Psychological Trauma – What Every Trauma Worker Should Know
Zoe Lodrick MSc. BA Hons (1st). Dip (psych). Dip (couns). UKCP
In this paper I outline the basis of psychological trauma. I surmise what happens to the human brain and nervous system at the point of trauma, and during trauma recall (both choiceful and intrusive). I discuss how, and why, some people may be more susceptible to developing traumatic symptomatology, and possible reasons for the repeat victimization experienced by so many victims/survivors of interpersonal trauma. I suggest how psychotherapists, and other trauma workers, might use this knowledge to support the client to recover, and to sustain themselves in undertaking trauma work.
A traumatic incident is one in which a person experiences, witnesses or, in certain circumstances, hears about a (real or perceived) threat to the physical and/or psychological integrity of self, or others, whereby the person’s response involves great fear, horror and/or helplessness (APA, 2000; Rothschild, 2000). Exposure of a child to the sexualized behaviour of adults or older children, regardless of whether the child responds with great fear, horror and/or helplessness, also constitutes a traumatic incident, due to the developmentally inappropriate nature of the sexualized behaviour(s) (APA, 2000), and the child’s inability to give informed consent.
Traumatic experience, and traumatization, can be subdivided into: primary trauma, secondary trauma, vicarious trauma and trans-generational trauma. People susceptible to primary trauma are present when the traumatic incident occurs; secondary trauma is a possibility for people who witness the aftermath of a traumatic incident; vicarious trauma is potentially a concern for people who hear about traumatic incidents (psychotherapists for example); and trans-generational trauma is a term sometimes used to describe the traumatic symptomatology displayed by the descendants of trauma survivors. Following exposure to traumatic stimuli some people become traumatized. I discuss the possible reasons for some people being more susceptible to developing post-trauma symptomatology in this paper. It is important to note that although traumatization frequently occurs following a single traumatic incident the condition is also an accumulative one. This is especially significant to anyone who works in an environment where they are exposed to traumatic stimuli (primary, secondary and/or vicarious) for example members of the emergency services, armed forces, medics and those engaged in psychological therapies with traumatized people.
Arguably, what separates people who are traumatized from those who once had something unpleasant happen to them, is a difficulty for the former with past/present differentiation (Herman, 1992; van der Kolk, 1989 & 1996). For the traumatized individual some aspect of the trauma is experienced as a here and now reality. In this paper I offer a framework for understand why some people become stuck in an aspect of the trauma, and how this knowledge might inform recovery.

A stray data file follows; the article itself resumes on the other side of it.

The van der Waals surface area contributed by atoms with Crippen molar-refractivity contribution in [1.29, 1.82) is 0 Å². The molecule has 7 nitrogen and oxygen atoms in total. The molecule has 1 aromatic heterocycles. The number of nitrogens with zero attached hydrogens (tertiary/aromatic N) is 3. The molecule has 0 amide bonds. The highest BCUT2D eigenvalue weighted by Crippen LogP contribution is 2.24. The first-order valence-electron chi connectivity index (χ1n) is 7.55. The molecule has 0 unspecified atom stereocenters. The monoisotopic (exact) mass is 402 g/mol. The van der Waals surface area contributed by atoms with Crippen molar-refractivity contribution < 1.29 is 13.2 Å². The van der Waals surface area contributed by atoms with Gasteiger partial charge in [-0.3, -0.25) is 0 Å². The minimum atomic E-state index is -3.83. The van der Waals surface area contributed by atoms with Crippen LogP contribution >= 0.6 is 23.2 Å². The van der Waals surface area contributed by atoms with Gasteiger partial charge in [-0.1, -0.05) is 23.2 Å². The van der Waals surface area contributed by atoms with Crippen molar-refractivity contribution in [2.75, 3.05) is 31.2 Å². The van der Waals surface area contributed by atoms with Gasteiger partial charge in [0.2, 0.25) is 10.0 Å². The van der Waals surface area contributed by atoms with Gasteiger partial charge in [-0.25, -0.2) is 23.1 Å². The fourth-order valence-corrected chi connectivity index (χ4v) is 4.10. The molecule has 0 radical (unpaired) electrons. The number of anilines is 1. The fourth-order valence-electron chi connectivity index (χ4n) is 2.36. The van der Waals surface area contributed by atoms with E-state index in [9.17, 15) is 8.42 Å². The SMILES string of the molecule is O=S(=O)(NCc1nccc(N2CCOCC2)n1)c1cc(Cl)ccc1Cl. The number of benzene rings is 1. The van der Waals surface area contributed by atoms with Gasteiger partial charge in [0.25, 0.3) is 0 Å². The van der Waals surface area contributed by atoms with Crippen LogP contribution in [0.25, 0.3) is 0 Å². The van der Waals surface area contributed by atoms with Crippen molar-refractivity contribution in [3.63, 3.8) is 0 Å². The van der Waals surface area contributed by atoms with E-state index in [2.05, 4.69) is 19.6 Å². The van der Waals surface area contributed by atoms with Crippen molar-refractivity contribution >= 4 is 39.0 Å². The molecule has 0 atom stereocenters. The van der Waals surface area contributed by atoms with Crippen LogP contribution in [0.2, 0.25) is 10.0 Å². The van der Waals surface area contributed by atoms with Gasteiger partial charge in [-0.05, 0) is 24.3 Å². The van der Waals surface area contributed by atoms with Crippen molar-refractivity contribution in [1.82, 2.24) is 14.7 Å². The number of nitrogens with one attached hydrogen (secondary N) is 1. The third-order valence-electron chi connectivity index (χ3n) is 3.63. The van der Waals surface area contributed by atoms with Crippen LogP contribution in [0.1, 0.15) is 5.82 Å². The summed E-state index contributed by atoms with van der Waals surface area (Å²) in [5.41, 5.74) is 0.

Neurobiology of trauma – a basic outline
The human brain is immensely complex and I do not profess to be a neurobiologist. I have, however, found the neurobiological research to be invaluable in understanding how the human animal behaves when threatened, and how these behaviours might be the key to understanding traumatization and, subsequently, to recovery.
Humans are mammals, very highly advanced mammals, but mammals all the same. The human brain has evolved to incorporate, amongst other things, the capacity for: language, reasoning, creativity, philosophy and self-awareness. The higher brain functioning enjoyed by humans sets us apart from other mammals. Yet the human brain evolved to possess advanced capabilities, and the higher levels rest upon more instinctive and reflexive structures – figuratively and literally.
The human brain is hierarchically organized into three sections: the lower, or reptilian, brain incorporates the brain stem and is primarily associated with the unconscious regulation of internal homeostasis (van der Kolk, 2003); the upper brain, or neo-cortex, is responsible for higher brain functions (Siegel, 1999), analysis of the external world (van der Kolk, 2003), and self-awareness and consciousness (Lanius et al., 2006); and the middle, or limbic, brain which surrounds the reptilian brain, is found in all mammals and is involved with learning, motivation, memory, emotional regulation and some social behaviour (Cozolino, 2002; Lanius et al., 2006). Additionally, the brain consists of two hemispheres: right and left. The two sides of the brain, for the most part, work together yet specialize in differing functions (Siegel, 1999). The left brain is generally accepted to be closely identified with cortical functioning and the right more densely connected with the limbic and reptilian brain (Cozolino, 2002). The left brain is concerned with what Siegel refers to as the “three L’s – linear, logical, linguistic” (Siegel, 2003: 15); and the right brain is connected with the body, regulation of the autonomic nervous system (ANS), nonverbal aspects of language and more emotional functions (Cozolino, 2002; Siegel, 2003).